South Africa in Sri Lanka 2014 June 29, 2014

SA look to Tahir for spin impact

South Africa are a side powered by pace which makes a tour to the subcontinent a stern examination of their more subtle skills. The quick men have to exhibit patience and demonstrate variation, the batsman have to get their dancing shoes on and the spinners... for years the question was, what spinners?

This time there's an answer and it comes in three forms. South Africa have a trio of spinners in each of their ODI and Test squads on the current tour of Sri Lanka and a central role for one of them. Imran Tahir has been identified by AB de Villiers and Russell Domingo as the go-to guy for both the ODI and Test series.

"In the past he has done really well for us, in the 2011 World Cup in similar kind of conditions," de Villiers said. "He is definitely a big part of our team. He is an attacking bowler and we're really excited to see him perform well in Sri Lanka."

Of Tahir's 13 ODIs, nine have been played in sub-continent conditions, which is where he has been most profitable. His 23 wickets - including the 14 during the 2011 World Cup - in these matches have come at an average of 14.21. Despite good numbers, Tahir didn't play an ODI for two-and-a-half years after the team's World Cup exit. He was only recalled last October after he reminded national selectors of his prowess in shorter formats on the tour of Sri Lanka.

Last August, Tahir was part of the T20 squad that beat Sri Lanka in their own backyard in a three-match series. He took a wicket in each game and showed excellent control with an economy rate of 5.25. That earned Tahir ODI recall against Pakistan in the UAE, where he was the joint second-highest wicket-taker with nine wickets at an average under 20.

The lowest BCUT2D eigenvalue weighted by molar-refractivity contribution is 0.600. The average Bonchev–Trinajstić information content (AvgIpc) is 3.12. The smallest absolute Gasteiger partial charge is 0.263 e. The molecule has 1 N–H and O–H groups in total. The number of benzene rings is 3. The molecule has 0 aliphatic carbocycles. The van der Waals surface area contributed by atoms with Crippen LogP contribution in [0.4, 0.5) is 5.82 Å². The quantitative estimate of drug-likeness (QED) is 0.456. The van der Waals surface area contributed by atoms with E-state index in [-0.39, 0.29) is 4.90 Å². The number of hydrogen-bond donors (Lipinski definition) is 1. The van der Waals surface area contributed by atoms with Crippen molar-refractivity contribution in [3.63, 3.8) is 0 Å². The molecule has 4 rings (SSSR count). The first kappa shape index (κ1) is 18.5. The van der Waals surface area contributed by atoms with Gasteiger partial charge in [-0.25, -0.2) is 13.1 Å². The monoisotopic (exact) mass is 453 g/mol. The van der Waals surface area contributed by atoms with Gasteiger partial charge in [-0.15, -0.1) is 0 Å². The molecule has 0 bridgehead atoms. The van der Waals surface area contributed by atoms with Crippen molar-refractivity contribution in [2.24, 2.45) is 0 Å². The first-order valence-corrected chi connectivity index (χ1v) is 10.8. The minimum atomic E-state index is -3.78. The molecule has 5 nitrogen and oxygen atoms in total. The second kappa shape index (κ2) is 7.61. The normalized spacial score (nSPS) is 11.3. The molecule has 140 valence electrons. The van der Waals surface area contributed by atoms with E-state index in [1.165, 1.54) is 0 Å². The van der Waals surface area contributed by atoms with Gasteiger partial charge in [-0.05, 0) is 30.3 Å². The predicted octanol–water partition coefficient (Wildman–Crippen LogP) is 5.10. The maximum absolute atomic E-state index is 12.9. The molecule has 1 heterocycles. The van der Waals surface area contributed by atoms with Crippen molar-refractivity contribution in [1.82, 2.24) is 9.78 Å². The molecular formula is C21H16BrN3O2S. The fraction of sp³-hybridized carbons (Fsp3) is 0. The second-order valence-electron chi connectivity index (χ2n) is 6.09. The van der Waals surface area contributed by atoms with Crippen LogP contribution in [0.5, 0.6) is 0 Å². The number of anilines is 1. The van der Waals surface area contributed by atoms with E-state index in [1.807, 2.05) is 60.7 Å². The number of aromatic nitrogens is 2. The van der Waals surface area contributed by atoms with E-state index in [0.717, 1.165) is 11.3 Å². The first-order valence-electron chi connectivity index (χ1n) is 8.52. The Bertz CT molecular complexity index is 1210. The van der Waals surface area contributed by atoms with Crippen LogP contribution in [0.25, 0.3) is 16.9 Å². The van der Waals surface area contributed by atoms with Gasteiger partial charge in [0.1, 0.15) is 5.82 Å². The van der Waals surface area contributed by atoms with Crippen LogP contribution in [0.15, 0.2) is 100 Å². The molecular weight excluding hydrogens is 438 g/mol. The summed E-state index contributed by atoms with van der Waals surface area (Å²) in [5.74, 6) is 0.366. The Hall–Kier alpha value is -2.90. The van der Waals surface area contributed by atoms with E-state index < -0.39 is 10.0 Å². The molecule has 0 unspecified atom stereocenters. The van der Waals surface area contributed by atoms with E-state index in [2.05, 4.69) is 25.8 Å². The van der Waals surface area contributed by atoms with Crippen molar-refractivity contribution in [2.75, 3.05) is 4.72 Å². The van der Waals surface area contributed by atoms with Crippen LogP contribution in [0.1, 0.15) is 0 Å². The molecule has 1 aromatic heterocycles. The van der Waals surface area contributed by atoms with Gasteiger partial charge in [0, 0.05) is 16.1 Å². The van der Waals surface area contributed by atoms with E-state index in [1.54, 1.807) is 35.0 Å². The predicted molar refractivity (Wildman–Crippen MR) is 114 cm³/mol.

In the return series in South Africa, Tahir was less successful. He took just three wickets at an average of 39.66 and was used only once in the home series against India. It suggests South Africa want to keep Tahir for subcontinent conditions, which might lessen his chances of earning a World Cup place. However, they would also depend on how he does later in the year, on visits to New Zealand and Australia.

Still, Tahir would do his chances no harm with impressive returns in Sri Lanka because South Africa regard this tour as step one in their journey to the World Cup. "We've still got 26 one-dayers to go before the World Cup, so it's quite a lot of cricket to be played," Domingo said. "When you get to the World Cup, you want to be confident, you want to be the top side, you want to be one of the teams to beat. Leading into the tournament, we want to get our positioning in the rankings a little bit higher and that process starts now."

Where Tahir is more certain of his place is in the Test side. After yo-yoing with Peterson for the sole spinner's spot over the last 18 months or so, Tahir edged ahead with his first five-for in Dubai and a decent showing against India in Johannesburg. He has been all-but-guaranteed the job of senior spinner in Sri Lanka, where South Africa acknowledge they will have to tinker with their team composition.

"Two spinners will be the way I suppose. One of the frontline spinners with JP will be our best call," Domingo said. "We are fortunate that we are always going to play one frontline spinner and then JP as a part-timer but I see him as a frontline spinner. So we do seem to have both bases covered. The conditions will determine the squad but it is highly unlikely we would go with three spinners. I don't think that is going to happen."

Dane Piedt is the other spinner in the squad, but the rookie only has outside chance of starting despite a strong domestic season which saw him top the wicket-taking charts. Since Domingo has ruled out playing both Tahir and Piedt - the specialist spinners - because he believes Duminy can do the job of a second spinner, it's far likelier Tahir will be in the starting XI and Piedt will find his role confirmed to the nets, the drinks duties and his own education.

Sri Lanka is the last place South Africa lost a Test series away from home, eight years ago in 2006. It is also the place they need to win if they hope to regain the No.1 Test ranking from Australia, who are a fraction of a point ahead.

The last time South Africa toured Sri Lanka, Nicky Boje was their only spinner. He took five wickets in the two Tests, both of which South Africa lost. Since then South Africa have relied on Paul Harris and Peterson to back up the seamers. But now conditions mean they need a spinner who can hold his own instead of an end and circumstances demand a wicket-taking spinner. Tahir fits that bill and South Africa are hoping he will be the answer to their spin question.

Firdose Moonda is ESPNcricinfo's South Africa correspondent